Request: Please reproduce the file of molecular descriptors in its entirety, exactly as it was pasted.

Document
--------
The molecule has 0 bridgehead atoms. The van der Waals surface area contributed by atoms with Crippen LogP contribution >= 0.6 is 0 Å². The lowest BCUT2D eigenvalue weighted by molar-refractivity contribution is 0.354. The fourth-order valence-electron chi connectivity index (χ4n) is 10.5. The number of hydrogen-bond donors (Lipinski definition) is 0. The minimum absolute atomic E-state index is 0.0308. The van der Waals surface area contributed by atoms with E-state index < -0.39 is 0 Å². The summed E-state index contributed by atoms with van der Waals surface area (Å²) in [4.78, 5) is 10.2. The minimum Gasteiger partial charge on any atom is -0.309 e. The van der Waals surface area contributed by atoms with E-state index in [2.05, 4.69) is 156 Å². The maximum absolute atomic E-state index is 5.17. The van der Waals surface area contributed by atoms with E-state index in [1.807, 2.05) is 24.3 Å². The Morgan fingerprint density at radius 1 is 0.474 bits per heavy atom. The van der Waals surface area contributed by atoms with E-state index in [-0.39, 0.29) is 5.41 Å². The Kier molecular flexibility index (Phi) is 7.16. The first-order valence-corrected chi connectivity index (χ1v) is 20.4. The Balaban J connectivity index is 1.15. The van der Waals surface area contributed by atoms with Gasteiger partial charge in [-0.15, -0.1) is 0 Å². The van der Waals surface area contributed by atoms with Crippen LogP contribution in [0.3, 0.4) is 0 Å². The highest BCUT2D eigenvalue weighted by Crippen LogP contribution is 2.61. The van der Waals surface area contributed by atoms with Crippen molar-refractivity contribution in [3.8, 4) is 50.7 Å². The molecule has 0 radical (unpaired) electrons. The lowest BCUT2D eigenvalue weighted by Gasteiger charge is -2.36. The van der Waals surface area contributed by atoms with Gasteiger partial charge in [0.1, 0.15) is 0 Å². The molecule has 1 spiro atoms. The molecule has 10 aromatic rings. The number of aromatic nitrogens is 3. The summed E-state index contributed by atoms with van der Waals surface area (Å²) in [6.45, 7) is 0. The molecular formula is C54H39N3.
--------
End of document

The molecule has 0 bridgehead atoms. The van der Waals surface area contributed by atoms with Crippen LogP contribution >= 0.6 is 0 Å². The lowest BCUT2D eigenvalue weighted by molar-refractivity contribution is 0.354. The fourth-order valence-electron chi connectivity index (χ4n) is 10.5. The number of hydrogen-bond donors (Lipinski definition) is 0. The minimum absolute atomic E-state index is 0.0308. The van der Waals surface area contributed by atoms with E-state index < -0.39 is 0 Å². The summed E-state index contributed by atoms with van der Waals surface area (Å²) in [4.78, 5) is 10.2. The minimum Gasteiger partial charge on any atom is -0.309 e. The van der Waals surface area contributed by atoms with E-state index in [2.05, 4.69) is 156 Å². The maximum absolute atomic E-state index is 5.17. The van der Waals surface area contributed by atoms with E-state index in [1.807, 2.05) is 24.3 Å². The Morgan fingerprint density at radius 1 is 0.474 bits per heavy atom. The van der Waals surface area contributed by atoms with E-state index in [-0.39, 0.29) is 5.41 Å². The Kier molecular flexibility index (Phi) is 7.16. The first-order valence-corrected chi connectivity index (χ1v) is 20.4. The Balaban J connectivity index is 1.15. The van der Waals surface area contributed by atoms with Gasteiger partial charge in [-0.15, -0.1) is 0 Å². The van der Waals surface area contributed by atoms with Crippen LogP contribution in [0.3, 0.4) is 0 Å². The highest BCUT2D eigenvalue weighted by Crippen LogP contribution is 2.61. The van der Waals surface area contributed by atoms with Crippen molar-refractivity contribution in [3.8, 4) is 50.7 Å². The molecule has 0 radical (unpaired) electrons. The lowest BCUT2D eigenvalue weighted by Gasteiger charge is -2.36. The van der Waals surface area contributed by atoms with Gasteiger partial charge in [0.1, 0.15) is 0 Å². The molecule has 1 spiro atoms. The molecule has 10 aromatic rings. The number of aromatic nitrogens is 3. The summed E-state index contributed by atoms with van der Waals surface area (Å²) in [6.45, 7) is 0. The molecular formula is C54H39N3.